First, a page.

Sibling rivalry takes many forms. When the eldest is extraordinarily gifted, the middle child may realize that she cannot beat the eldest at what she does best. So being No. 2, she not only tries harder, but takes more chances and strikes out in new directions. When Asha Bhosle became a film playback singer, she could not escape the fact that her sister Lata Mangeshkar had become the standard by which all other filmi singers were judged. But that did not stop Bhosle from carving out a place for herself that was both similar to and different from that of her sister.
Not that Mangeshkar’s ascent to stardom had been quick or easy. When their father died, she became (at age 13) the breadwinner for a family of five. She played child roles in films, but it was clear that her natural talent was for singing. She had a uniquely sweet and rich voice, a three-octave range, superb control of tone and intonation, and could quickly learn both melodies and new languages. But in the ’40s, heavier Punjabi-style voices were in vogue, and producers thought her voice was too thin. When film composer Ghulam Haider was told that he couldn’t hire her, he arranged an audition that got her playback jobs in four other films instead. Her songs in all of these films became runaway hits, and changed the shape of filmi music forever.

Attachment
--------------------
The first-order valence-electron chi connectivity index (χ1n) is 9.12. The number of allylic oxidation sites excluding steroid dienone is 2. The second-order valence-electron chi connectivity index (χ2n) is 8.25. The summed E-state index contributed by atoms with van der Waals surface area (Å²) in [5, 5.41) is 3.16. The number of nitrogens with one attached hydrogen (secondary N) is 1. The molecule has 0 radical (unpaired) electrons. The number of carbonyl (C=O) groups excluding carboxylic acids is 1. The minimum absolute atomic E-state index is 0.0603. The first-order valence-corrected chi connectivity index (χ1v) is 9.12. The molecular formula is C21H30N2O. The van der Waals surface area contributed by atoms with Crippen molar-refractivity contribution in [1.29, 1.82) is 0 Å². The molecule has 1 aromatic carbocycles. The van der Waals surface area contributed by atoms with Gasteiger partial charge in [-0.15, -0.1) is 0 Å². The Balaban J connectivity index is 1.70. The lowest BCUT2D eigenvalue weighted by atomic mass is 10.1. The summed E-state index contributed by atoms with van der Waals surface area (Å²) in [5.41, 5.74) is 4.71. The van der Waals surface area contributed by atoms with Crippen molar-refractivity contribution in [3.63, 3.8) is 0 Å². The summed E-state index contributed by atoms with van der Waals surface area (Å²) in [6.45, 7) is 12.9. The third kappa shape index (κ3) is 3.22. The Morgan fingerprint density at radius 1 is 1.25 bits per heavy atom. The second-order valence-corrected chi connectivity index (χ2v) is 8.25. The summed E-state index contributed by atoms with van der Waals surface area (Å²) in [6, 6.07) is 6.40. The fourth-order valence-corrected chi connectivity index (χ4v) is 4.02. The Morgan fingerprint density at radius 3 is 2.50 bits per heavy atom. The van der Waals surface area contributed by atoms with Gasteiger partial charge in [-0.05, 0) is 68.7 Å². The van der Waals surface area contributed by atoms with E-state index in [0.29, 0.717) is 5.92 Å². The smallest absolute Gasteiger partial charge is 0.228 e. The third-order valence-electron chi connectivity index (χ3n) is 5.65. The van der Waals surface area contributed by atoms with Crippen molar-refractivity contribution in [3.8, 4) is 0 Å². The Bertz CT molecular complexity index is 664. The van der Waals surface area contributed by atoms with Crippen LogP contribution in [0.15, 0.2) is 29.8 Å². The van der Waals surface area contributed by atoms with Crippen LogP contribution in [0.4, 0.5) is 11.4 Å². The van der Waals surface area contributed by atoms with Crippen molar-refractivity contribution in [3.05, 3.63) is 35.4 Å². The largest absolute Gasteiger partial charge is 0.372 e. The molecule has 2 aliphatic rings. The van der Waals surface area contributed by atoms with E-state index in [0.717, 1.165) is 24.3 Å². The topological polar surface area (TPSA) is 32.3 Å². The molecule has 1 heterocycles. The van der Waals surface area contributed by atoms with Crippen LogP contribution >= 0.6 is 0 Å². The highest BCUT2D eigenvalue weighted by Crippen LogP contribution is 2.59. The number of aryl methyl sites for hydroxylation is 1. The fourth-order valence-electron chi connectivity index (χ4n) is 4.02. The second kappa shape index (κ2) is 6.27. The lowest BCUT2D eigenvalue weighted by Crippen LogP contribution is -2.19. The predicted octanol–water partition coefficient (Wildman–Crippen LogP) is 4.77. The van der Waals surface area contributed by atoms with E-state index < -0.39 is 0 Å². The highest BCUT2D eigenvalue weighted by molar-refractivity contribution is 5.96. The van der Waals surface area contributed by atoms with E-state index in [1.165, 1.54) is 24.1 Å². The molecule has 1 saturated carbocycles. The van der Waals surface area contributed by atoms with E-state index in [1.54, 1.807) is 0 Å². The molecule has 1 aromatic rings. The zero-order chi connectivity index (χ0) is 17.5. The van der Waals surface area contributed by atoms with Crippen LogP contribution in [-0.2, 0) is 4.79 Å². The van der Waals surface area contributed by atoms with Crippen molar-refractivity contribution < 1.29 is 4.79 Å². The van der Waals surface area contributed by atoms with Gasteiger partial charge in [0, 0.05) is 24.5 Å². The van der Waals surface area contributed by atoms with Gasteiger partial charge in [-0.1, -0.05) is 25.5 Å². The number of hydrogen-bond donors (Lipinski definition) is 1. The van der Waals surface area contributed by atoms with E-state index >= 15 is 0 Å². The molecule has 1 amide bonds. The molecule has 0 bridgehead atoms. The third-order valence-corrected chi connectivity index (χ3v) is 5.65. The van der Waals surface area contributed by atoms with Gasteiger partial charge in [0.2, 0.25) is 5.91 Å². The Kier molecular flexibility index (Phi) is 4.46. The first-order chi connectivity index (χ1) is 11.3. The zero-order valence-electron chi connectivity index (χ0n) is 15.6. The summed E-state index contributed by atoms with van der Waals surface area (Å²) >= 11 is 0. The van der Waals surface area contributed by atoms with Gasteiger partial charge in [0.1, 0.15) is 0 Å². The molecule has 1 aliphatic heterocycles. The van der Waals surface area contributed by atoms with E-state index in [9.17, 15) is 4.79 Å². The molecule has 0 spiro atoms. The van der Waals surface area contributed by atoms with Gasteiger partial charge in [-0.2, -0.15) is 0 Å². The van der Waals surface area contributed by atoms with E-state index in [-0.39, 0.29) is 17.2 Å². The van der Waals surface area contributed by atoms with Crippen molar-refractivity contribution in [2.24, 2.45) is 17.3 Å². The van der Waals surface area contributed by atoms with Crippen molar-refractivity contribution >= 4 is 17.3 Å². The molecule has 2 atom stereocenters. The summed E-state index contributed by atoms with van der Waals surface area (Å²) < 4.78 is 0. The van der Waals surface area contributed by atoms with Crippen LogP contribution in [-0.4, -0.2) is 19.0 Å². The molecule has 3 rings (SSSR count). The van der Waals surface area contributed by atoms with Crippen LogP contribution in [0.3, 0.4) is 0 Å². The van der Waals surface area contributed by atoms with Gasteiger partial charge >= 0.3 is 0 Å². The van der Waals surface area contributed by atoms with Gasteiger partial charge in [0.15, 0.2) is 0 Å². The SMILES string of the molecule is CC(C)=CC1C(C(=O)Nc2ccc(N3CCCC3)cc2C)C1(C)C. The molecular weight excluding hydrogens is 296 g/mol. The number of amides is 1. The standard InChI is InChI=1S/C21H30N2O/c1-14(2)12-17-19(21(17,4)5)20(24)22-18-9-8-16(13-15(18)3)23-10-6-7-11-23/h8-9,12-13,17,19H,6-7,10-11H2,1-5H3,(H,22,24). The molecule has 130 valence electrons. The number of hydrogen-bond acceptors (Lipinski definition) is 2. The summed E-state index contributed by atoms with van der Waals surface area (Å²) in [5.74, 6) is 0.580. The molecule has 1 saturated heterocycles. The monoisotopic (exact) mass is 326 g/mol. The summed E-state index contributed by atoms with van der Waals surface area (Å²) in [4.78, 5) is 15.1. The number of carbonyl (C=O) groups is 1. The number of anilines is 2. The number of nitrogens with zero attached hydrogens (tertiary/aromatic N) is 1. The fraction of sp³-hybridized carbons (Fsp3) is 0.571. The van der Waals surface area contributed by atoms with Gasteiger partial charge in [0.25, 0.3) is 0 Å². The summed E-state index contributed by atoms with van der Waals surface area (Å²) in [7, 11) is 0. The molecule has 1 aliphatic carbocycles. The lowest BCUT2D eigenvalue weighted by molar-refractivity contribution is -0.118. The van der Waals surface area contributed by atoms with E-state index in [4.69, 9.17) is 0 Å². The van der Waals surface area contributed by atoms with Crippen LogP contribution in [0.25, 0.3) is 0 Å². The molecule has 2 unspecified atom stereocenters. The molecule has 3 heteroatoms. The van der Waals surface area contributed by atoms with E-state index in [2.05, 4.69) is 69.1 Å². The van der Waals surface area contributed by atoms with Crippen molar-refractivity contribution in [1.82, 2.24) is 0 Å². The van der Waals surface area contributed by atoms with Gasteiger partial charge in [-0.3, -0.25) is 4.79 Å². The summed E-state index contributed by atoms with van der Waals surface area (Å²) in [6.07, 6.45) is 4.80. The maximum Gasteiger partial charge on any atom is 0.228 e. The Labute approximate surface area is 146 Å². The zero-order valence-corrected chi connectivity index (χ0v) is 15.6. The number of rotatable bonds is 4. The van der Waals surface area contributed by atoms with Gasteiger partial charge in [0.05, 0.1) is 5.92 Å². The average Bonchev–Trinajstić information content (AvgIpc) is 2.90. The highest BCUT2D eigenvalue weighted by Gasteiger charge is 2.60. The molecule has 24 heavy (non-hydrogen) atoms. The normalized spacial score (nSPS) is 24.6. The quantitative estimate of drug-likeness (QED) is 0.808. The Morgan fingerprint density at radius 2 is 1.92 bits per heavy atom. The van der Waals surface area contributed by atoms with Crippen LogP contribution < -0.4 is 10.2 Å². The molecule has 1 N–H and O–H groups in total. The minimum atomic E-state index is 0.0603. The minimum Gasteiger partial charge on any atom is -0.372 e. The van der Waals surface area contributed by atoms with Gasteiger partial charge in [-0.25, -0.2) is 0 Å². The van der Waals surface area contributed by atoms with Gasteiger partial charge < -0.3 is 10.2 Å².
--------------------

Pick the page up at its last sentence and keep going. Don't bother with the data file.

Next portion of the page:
Bombay films had originally tried to hide the playback singers, using the names of the screen actresses on the record labels. But Mangeshkar’s singing was so popular that radio stations released her name, and for the first time the public began to see a playback singer as a star. The demand for her voice became overwhelming, both from the public and from actresses who knew that her voice would give them a charisma they couldn’t get any other way. Eventually, a female playback singer either had to be Lata Mangeshkar or sound like her in order to find work in Bombay. Mangeshkar met most of the demand herself, usually recording five or six songs a day for several different films. But her little sister Asha was waiting in the wings to take any jobs that were left, as she slowly refined her artistry and her reputation.